Center for Computational Biology Seminar: Dr. Christina Curtis, Assistant Professor, School of Medicine, Stanford University
Seminar | March 7 | 4:30-5:30 p.m. | 125 Li Ka Shing Center
Title: Quantifying the evolutionary dynamics of tumor progression and metastasis
Abstract: Cancer results from the acquisition of somatic alterations in an evolutionary process that typically occurs over many years, much of which is occult. Understanding the evolutionary dynamics that are operative at different stages of progression in individual tumors might inform the earlier detection, diagnosis, and treatment of cancer. Although these processes cannot be directly observed, the resultant spatiotemporal patterns of genetic variation amongst tumor cells encode their evolutionary histories. Whereas it has traditionally been assumed that tumor progression results from ongoing sequential selection for driver mutations that confer a stringent fitness advantage, recently, we described a Big Bang model of tumor evolution, wherein after transformation, the tumor grows as a terminal expansion populated by numerous heterogeneous and effectively equally fit subclones. This new model is compatible with effectively neutral tumor evolution and explains the origins of intra-tumor heterogeneity and the dynamics of tumor growth with implications for earlier detection, treatment resistance and metastasis. Building on these findings, I will discuss the importance of accounting for tumor spatial structure when inferring clonal dynamics and describe an extensible framework to simulate spatial tumor growth under varied levels of selection with implications for defining the mode of evolution in diverse solid tumors. Lastly, I will describe a quantitative framework to infer the timing of metastatic dissemination, revealing fundamentally new insights into this lethal process.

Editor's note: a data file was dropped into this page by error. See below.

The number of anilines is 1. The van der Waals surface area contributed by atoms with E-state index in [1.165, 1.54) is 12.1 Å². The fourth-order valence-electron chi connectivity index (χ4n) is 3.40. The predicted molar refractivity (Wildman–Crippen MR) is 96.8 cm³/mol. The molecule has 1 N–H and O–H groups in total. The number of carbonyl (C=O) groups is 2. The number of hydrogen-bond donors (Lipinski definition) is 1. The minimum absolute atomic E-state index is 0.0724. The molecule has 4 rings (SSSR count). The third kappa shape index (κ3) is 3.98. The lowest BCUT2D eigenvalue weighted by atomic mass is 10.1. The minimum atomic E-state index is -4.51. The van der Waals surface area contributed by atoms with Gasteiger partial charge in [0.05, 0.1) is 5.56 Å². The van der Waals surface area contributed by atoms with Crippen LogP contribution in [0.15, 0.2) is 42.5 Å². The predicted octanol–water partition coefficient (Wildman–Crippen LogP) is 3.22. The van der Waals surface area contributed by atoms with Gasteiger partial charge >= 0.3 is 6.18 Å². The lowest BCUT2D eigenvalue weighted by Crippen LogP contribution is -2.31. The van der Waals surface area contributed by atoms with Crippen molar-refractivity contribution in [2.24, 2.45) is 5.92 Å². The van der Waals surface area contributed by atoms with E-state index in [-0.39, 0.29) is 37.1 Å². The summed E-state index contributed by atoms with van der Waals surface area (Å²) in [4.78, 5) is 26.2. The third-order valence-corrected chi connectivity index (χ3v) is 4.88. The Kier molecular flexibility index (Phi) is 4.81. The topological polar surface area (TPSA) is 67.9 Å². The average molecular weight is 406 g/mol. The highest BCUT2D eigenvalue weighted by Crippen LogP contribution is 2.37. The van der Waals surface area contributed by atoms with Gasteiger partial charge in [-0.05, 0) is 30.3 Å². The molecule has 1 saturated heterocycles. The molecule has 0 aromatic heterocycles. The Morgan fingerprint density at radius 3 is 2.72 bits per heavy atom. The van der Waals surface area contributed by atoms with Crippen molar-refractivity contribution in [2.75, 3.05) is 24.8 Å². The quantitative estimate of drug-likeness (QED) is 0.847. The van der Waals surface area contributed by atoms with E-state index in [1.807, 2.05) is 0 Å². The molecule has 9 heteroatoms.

Christina Curtis, PhD, MSc is an Assistant Professor of Medicine and Genetics in the School of Medicine at Stanford University and Co-Director of the MolecularTumor Board at the Stanford Cancer Institute. Trained in molecular and computational biology, Dr. Curtis obtained her PhD from USC with Simon Tavaré and completed postdoctoral training at the University of Cambridge. Her laboratory leverages genome-scale data, coupled with computational modeling
and iterative experimentation in order to define the molecular determinants and evolutionary dynamics of tumor progression towards the development of robust biomarkers. For example, through spatial computational modeling of tumor growth and inference of patient-specific parameters, she and her team have
described a Big Bang model of colorectal tumor growth that challenges the defacto model of sequential clonal evolution with attendant clinical implications. Her research also aims to develop a systematic interpretation of genotype/phenotype associations in cancer and has helped to redefine the molecular map of breast
cancer, revealing novel subgroups with distinct clinical outcomes.
Light refreshments will be provided at reception from 4:00pm - 4:30pm, 125 LKS foyer.